In 2011 the world watched as Egyptians rose up against a dictator. Observers marveled at this sudden rupture, and honed in on the heroes of Tahrir Square. Revolutionary Egypt analyzes this tumultuous period from multiple perspectives, bringing together experts on the Middle East from disciplines as diverse as political economy, comparative politics and social anthropology.
Drawing on primary research conducted in Egypt and across the world, this book analyzes the foundations and future of Egypt’s revolution. Considering the revolution as a process, it looks back over decades of popular resistance to state practices and predicts the waves still to come. It also confidently places Egypt’s revolutionary process in its regional and international contexts, considering popular contestation of foreign policy trends as well as the reactions of external actors. It draws connections between Egyptians’ struggles against domestic despotism and their reactions to regional and international processes such as economic liberalization, Euro-American interventionism and similar struggles further afield.
Revolutionary Egypt is an essential resource for scholars and students of social movements and revolution, comparative politics, and Middle East politics, in particular Middle East foreign policy and international relations.
Table of Contents
Foreword Charles Tripp Introduction: Connecting Players and Process in Revolutionary Egypt Reem Abou-El-Fadl Part I: Contesting Authority, Making Claims: Inside Egypt 1.Reluctant Revolutionaries? The Dynamics of Labour Protests in Egypt, 2006-2013 Marie Duboc 2.After the 25 January Revolution: Democracy or Authoritarianism in Egypt? Nicola Pratt 3.Re-envisioning Tahrir: The Changing Meanings of Tahrir Square in Egypt’s Ongoing Revolution Mark Allen Peterson 4. The Iconic Stage: Martyrologies and Performance Frames in the January 25th Revolution Walter Armbrust 5. From Popular Revolution to Semi-Democracy: Egypt’s Experiment with Praetorian Parliamentarism Alexander Kazamias Part II: Contesting Authority, Making Claims: At the Interface 6. Egypt’s Foreign Policy from Mubarak to Mursi: Between Systemic Constraints and Domestic Politics Raymond Hinnebusch 7.Re-scaling Egypt’s Political Economy: Neoliberalism and the Transformation of the Regional Space Adam Hanieh 8. The Geopolitics of Revolution: Assessing the Tunisian and Egyptian Revolutions in the International Context Corinna Mullin Part III: Reactions and Recalibrations: Beyond Egypt 9. Between Cairo and Washington: Sectarianism and Counter-revolution in Post-Mubarak Egypt Reem Abou-El-Fadl 10. Liberation Square, Almost Unnoticed, Returns with a Vengeance: Perceptions of Tahrir and the Arab Revolutions in Turkey Kerem Öktem 11. Revolutions, the Internet, and Orientalist Reminiscence Miriyam Aouragh 12. The Egyptian Revolution and the Problem of International Solidarity Anthony C Alessandrini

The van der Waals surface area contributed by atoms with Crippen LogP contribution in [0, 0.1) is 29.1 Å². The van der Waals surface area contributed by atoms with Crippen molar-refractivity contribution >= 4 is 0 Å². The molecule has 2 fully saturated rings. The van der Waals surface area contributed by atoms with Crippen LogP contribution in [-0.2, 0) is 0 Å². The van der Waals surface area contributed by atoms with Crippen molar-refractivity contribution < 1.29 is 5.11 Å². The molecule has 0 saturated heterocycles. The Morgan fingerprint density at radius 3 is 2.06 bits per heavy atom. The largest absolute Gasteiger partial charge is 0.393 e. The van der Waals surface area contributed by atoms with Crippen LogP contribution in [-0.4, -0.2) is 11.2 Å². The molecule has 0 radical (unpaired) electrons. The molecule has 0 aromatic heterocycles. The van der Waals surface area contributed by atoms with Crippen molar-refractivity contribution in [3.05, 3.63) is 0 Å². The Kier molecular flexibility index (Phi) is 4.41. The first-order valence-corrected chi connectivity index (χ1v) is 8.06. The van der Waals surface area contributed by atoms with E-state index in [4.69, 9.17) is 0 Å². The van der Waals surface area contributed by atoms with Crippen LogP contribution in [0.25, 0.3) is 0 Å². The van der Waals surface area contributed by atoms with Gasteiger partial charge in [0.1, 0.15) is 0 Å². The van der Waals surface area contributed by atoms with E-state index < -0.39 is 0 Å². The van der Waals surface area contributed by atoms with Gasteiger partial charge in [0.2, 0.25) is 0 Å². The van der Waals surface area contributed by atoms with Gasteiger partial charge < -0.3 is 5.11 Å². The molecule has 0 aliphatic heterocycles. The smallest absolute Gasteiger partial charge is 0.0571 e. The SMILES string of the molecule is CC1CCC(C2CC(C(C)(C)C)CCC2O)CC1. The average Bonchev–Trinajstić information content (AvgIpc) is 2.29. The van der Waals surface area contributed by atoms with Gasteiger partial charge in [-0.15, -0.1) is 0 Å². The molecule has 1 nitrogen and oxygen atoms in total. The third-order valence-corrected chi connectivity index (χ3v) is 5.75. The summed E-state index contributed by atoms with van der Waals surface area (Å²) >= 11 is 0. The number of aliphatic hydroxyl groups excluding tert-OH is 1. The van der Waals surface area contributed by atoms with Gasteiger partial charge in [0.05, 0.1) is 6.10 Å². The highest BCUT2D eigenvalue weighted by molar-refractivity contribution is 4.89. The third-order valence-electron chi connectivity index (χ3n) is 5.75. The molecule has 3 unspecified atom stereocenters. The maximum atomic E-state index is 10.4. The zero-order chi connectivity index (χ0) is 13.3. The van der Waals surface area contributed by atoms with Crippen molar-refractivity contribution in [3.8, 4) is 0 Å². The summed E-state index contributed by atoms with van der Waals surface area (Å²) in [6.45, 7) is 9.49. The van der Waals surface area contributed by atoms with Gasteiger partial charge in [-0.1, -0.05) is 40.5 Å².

Reem Abou-El-Fadl is Lecturer in the Comparative Politics of the Middle East at the School of Oriental and African Studies, University of London.
This book challenges the belief that there is no value added in reading yet another book on Egypt’s Tahrir Revolution. The high hopes that this revolution would take Egypt along the path of liberal democracy were dashed with the removal of Muhammad Mursi , Egypt’s first freely elected civilian president on July 3, 2013 by the army supported by large masses of Egyptians. Elements of an answer to the question why such hopes were dashed are offered in several chapters in the book; the analysis of the one year experiment of parliamentary democracy, perceptions of revolutionary actors, including the notion of martyrdom, and the difficulties of overhauling the Egyptian economy burdened by so many constraints. Other chapters in the book offer a fresh look at the regional and international implications of a revolution which succeeded in one war of manoeuver but failed in facing up to the challenge of wars of position.
Mustapha Kamel Al-Sayyid, Cairo University
This is the 'go to' book for understanding the events surrounding the Egyptian revolution of 2011 and its aftermath. The editor is to be congratulated for assembling this impressive set of authors whose collective efforts shed important light on the Egyptian revolution itself while placing it in the wider Arab and international context. There are multiple insights in here for students of Egypt and the Middle East. Louise Fawcett, Professor of International Relations, University of Oxford